Saint Emilion, its satellites and Côtes de Castillon and Francs
By Jane Anson
This Guide was last updated on 22 March 2010
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Looking over the roofs of Saint Emilion, the most tourist friendly town in the whole of Bordeaux. © Mick Rock/Cephas
While the average size of a vineyard in the Médoc is 40 hectares, over in Saint Emilion the average shrinks right down to five hectares. This human scale is further evidenced by the fact that most properties are family run, and that more are open for visits without appointments. Set amid an attractive rolling landscape, Saint Emilion is Bordeaux’s dolce vita – and because the grape is dominantly Merlot, the wines are easier to approach before their tenth birthday. The mediaeval village of Saint Emilion, together with its surrounding vineyards, has been a UNESCO World Heritage Site since 1999, beating the city of Bordeaux to the title by eight years. All of this, however, makes it far more touristy than other parts of the region – good luck getting a parking space on a sunny Saturday in July, try to avoid the mediocre food at the restaurants on the main square, and expect to pay around 10% more for wine than you would elsewhere. But find a quiet Sunday and climb to the top of the bell tower, and it’s all worth it.
Getting out into the Saint Emilion satellites, or to Castillon and Saint Foy la Grande, rewards with steep, dramatic hillsides, sweeping views and plenty of dynamic young winemakers who can’t afford to buy land in affluent Saint Emilion. Many of these producers are full of ideas, picked up most often from working holidays in Australia and California. In the main appellation, it can be hard to get into visit the big names like Ausone, but there are plenty of winemakers who are only too happy to show you around - be sure to visit at least one whose barrels are stored in a monolithic cellar, dug out of the limestone hillsides. Also, don’t miss the stone cloister hidden within the tourist office.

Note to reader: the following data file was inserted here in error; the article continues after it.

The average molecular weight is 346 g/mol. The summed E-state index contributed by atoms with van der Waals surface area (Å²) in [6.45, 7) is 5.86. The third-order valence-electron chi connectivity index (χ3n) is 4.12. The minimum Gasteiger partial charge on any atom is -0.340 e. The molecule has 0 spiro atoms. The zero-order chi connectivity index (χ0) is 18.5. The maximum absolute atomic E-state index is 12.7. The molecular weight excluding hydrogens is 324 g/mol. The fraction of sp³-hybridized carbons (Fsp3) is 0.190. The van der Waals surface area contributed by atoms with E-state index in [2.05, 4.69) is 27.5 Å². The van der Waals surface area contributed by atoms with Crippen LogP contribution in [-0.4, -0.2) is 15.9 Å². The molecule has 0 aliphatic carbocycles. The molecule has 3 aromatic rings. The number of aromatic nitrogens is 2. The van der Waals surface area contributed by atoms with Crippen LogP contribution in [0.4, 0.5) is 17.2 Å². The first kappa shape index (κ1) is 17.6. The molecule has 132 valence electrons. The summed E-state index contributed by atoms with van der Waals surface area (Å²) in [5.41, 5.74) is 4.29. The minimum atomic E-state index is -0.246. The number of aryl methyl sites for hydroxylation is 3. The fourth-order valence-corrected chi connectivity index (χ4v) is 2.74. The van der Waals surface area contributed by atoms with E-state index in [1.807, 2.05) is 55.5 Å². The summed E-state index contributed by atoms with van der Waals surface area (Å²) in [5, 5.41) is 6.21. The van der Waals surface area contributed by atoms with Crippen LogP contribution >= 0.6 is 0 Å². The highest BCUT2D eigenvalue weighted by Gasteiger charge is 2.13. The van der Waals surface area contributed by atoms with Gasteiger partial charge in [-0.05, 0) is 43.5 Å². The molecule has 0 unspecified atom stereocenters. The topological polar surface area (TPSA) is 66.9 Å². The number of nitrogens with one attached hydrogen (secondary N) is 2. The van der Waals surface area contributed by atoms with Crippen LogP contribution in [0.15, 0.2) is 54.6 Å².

Located on the right bank of the Dordogne River this region spans out over an area east of Libourne. The vineyards are situated either on a bedrock of limestone or on hillsides sloping down to the Dordogne. Soils are diverse: mainly clay and lime on the plateau, with a higher gravel content in the western area bordering Pomerol; and sandy alluvial soils on the slopes. Some of the best properties are located on the côtes, steep hillsides with just a thin layer of top soil. The easterly area has vineyards on some of the highest hills in the whole Bordeaux region, with lime, clay and marly soils.
Overall there is a mild maritime climate influenced by the Gulf Stream with hints of the Mediterranean, having drier summers with higher daytime temperatures than other Bordeaux vineyard areas. September and October bring fine weather allowing grapes to achieve good maturity. The average annual temperature is around 12.8°C and the annual rainfall 800mm. There is low risk of frost due to the influence of the Dordogne and Isle rivers.
The fastest route from Paris, by car, is to take the A10 which takes you straight to Bordeaux. This vineyard region is found 40km east of Bordeaux on the N89, the D670, or D243, which is the prettiest route. By train, the TGV Atlantique service reaches Bordeaux in less than three hours from Paris, five hours from Lille and seven from Brussels. This area can be reached on the Bordeaux-Sarlat line. Also the local bus company Citram Aquitaine services this area. The closest major airport is Bordeaux-Mérignac.
Conseil Interprofessionnel du Vins de Bordeaux (CIVB)
1 Cours du XXX Juillet, 33000 Bordeaux
Tel: 05 56 00 22 66
Maison du Vin de Saint Emilion
Place Pierre Meyrat, 33330 Saint Emilion
Maison des Crus Satellites de Saint Emilion
Place de l’Eglise, 33570 Montagne
Tel: 05 57 74 60 13
Saint Emilion Tourist Office
Le Doyenné, Place des Créneaux, 33330 Saint Emilion
Libourne Tourist Office
40 Place Abel Surchamp, 33500 Libourne
Tel: 05 57 51 15 04
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